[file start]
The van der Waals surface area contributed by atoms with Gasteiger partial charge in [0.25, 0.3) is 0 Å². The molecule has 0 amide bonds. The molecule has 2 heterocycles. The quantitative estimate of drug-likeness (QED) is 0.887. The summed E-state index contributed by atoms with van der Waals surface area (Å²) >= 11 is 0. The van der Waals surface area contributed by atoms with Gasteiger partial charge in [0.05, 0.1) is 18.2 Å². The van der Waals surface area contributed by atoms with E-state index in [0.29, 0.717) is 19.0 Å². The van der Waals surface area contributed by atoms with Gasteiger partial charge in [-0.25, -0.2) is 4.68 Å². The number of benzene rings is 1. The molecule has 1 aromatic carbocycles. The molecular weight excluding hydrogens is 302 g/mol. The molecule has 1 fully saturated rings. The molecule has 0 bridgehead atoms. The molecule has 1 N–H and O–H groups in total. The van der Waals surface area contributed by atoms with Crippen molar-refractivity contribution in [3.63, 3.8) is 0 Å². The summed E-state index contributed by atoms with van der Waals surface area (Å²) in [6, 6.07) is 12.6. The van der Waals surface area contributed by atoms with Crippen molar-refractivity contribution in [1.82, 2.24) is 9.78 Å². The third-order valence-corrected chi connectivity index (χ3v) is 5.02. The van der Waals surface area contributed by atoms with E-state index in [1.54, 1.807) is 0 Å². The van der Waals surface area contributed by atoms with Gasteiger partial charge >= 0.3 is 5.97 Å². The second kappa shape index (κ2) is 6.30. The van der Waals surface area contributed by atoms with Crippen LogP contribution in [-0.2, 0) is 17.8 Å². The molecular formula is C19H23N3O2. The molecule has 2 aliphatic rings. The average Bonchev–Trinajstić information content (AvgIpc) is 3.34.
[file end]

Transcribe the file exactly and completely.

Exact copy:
The van der Waals surface area contributed by atoms with Gasteiger partial charge in [0.25, 0.3) is 0 Å². The molecule has 0 amide bonds. The molecule has 2 heterocycles. The quantitative estimate of drug-likeness (QED) is 0.887. The summed E-state index contributed by atoms with van der Waals surface area (Å²) >= 11 is 0. The van der Waals surface area contributed by atoms with Gasteiger partial charge in [0.05, 0.1) is 18.2 Å². The van der Waals surface area contributed by atoms with E-state index in [0.29, 0.717) is 19.0 Å². The van der Waals surface area contributed by atoms with Gasteiger partial charge in [-0.25, -0.2) is 4.68 Å². The number of benzene rings is 1. The molecule has 1 aromatic carbocycles. The molecular weight excluding hydrogens is 302 g/mol. The molecule has 1 fully saturated rings. The molecule has 0 bridgehead atoms. The molecule has 1 N–H and O–H groups in total. The van der Waals surface area contributed by atoms with Crippen molar-refractivity contribution in [3.63, 3.8) is 0 Å². The summed E-state index contributed by atoms with van der Waals surface area (Å²) in [6, 6.07) is 12.6. The van der Waals surface area contributed by atoms with Crippen molar-refractivity contribution in [1.82, 2.24) is 9.78 Å². The third-order valence-corrected chi connectivity index (χ3v) is 5.02. The van der Waals surface area contributed by atoms with E-state index in [1.54, 1.807) is 0 Å². The van der Waals surface area contributed by atoms with Gasteiger partial charge >= 0.3 is 5.97 Å². The second kappa shape index (κ2) is 6.30. The van der Waals surface area contributed by atoms with Crippen LogP contribution in [-0.2, 0) is 17.8 Å². The molecular formula is C19H23N3O2. The molecule has 2 aliphatic rings. The average Bonchev–Trinajstić information content (AvgIpc) is 3.34.